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NY 818295

February 29, 1996

CLA-2-63:RR:NC:TP:345 818295


TARIFF NO.: 6307.90.9989

MR. Bill Zurheide
Western Textile Products
3400 Tree Court Industrial Blvd.
Box 7139
St. Louis, MO. 63177-1139

RE: The tariff classification of a three ply fabric band from Mexico

Dear Mr. Zurheide:

In your letter dated January 18,1996, you requested a tariff classification ruling.

The product you submitted is a 1 1/4 to 1 1/2 inch wide three ply fabric band which is used as a sweatband on the inside of a cap. You indicate that the bands are made in a wide variety of styles and colors, and are sold to domestic cap makers. The product can be produced in three different versions and you wish to know the tariff implications of each in order to pursue the least costly approach.

The components are:
1. Cotton lining, usually a 48 inch wide 64 X 56 print cloth, product of Pakistan or North America, 47% by weight 2. Padding, usually a 60 inch wide urethane foam, product of USA, 24% by weight
3. Backing, usually a 60 inch wide nonwoven fabric, Poly/ Rayon blend, product of USA, 28% by weight 4. Polyester sewing thread, product of USA, 1% by weight

The assembly steps are:
1. Sew cotton print cloth into a tube
2. Spiral cut fabric tube into a biased lining, about 1 3/4 inch wide 3. Straight cut foam to 1 1/4 inch width
4. Straight cut nonwoven to 1 1/4 inch width 5. Sew components into band
6. Wind band into a roll and place roll into a box

In version 1, the print cloth of Pakistani greige goods is finished in the USA by dyeing and adding a resin starch finish. All assembly steps are performed in Mexico.

In version 2, North American yarn, made from fibers grown in the USA, is processed into fabric and finished in the USA. All assembly steps are performed in Mexico.

In version 3, the Pakistani greige print cloth is finished in the USA. Assembly steps 1 and 2 are performed in the USA. All remaining steps are performed in Mexico.

In all versions the finished product will be returned to the USA for sale to cap makers.

You propose consideration under Subheading 9802.00.80 of the Harmonized Tariff Schedule of the United States (HTS). However, in each of the versions you describe, some or all of the fabrics used in the assembly will not be exported from the United States in a condition ready for assembly as required under this provision. By cutting to width in Mexico before and after sewing, they will have lost their physical identity in the process. Therefore, this subheading cannot be the applied.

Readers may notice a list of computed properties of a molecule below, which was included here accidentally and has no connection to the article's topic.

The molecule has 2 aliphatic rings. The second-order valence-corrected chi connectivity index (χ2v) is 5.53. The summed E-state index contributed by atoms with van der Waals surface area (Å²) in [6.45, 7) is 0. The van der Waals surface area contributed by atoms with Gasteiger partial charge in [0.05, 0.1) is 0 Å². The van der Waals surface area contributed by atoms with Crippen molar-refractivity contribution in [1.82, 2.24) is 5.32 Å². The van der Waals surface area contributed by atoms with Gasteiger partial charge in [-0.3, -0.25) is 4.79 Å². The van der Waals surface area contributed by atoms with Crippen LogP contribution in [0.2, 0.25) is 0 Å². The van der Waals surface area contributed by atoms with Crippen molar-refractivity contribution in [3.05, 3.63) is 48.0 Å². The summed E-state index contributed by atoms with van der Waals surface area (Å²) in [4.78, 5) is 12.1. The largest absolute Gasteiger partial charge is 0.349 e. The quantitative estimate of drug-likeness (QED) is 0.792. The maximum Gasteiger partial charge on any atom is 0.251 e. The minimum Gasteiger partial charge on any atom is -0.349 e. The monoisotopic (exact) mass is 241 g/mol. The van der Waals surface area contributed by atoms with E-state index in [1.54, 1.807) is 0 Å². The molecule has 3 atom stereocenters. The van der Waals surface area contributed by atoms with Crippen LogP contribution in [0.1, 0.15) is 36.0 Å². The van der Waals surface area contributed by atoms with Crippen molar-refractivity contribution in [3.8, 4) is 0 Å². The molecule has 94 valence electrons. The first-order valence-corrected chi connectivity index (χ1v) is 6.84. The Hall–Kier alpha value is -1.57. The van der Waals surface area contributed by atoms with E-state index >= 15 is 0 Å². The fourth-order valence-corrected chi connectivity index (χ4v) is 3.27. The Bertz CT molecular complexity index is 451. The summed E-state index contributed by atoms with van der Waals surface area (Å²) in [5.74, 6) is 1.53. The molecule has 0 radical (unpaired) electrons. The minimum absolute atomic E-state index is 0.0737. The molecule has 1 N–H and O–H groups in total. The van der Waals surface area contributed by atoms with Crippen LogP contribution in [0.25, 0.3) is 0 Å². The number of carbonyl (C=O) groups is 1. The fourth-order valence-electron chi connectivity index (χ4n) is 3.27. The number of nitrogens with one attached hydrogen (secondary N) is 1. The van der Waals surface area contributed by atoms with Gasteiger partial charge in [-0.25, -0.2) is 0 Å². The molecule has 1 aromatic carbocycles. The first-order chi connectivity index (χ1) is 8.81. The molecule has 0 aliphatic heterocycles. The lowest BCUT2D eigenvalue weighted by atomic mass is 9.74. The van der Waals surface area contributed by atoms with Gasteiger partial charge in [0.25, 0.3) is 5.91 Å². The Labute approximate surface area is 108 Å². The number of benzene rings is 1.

You also propose consideration under Heading 6507 HTS which provides for Headbands, linings, covers, hat foundations, hat frames, peaks (visors) and chinstraps, for headgear. However, the finished band you plan to import will be wound into a roll in Mexico, and will be cut to size and sewn into caps after importation. Therefore, this heading cannot be applied.

The applicable subheading for the three ply fabric bands as described in versions 1, 2 and 3 will be 6307.90.9989, HTS, which provides for Other made up articles...Other: Other: Other: Other. Under versions 1 and 3, the country of origin would be Mexico but the goods would not qualify for the special column rate under the North American Free Trade Agreement (NAFTA). The general column rate of 7 percent ad valorem would apply. Under 19 CFR 102.21, Rules of Origin for Textile and Apparel Products, which will apply to goods entered, or withdrawn from warehouse on and after July 1, 1996, the country of origin would change to Pakistan and the goods would have to be marked accordingly. However, they would not qualify for the special column rate under the Generalized System of Preferences.

Under version 2, the country of origin would be Mexico and the goods would qualify for the special column rate, Free under the NAFTA.

This ruling is being issued under the provisions of Parts 177 and 181 of the Customs Regulations (19 C.F.R. 177 & 181).

A copy of the ruling or the control number indicated above should be provided with the entry documents filed at the time this merchandise is imported. If you have any questions regarding the ruling, contact National Import Specialist V. Gualario at 212-466-5886.


Roger J. Silvestri

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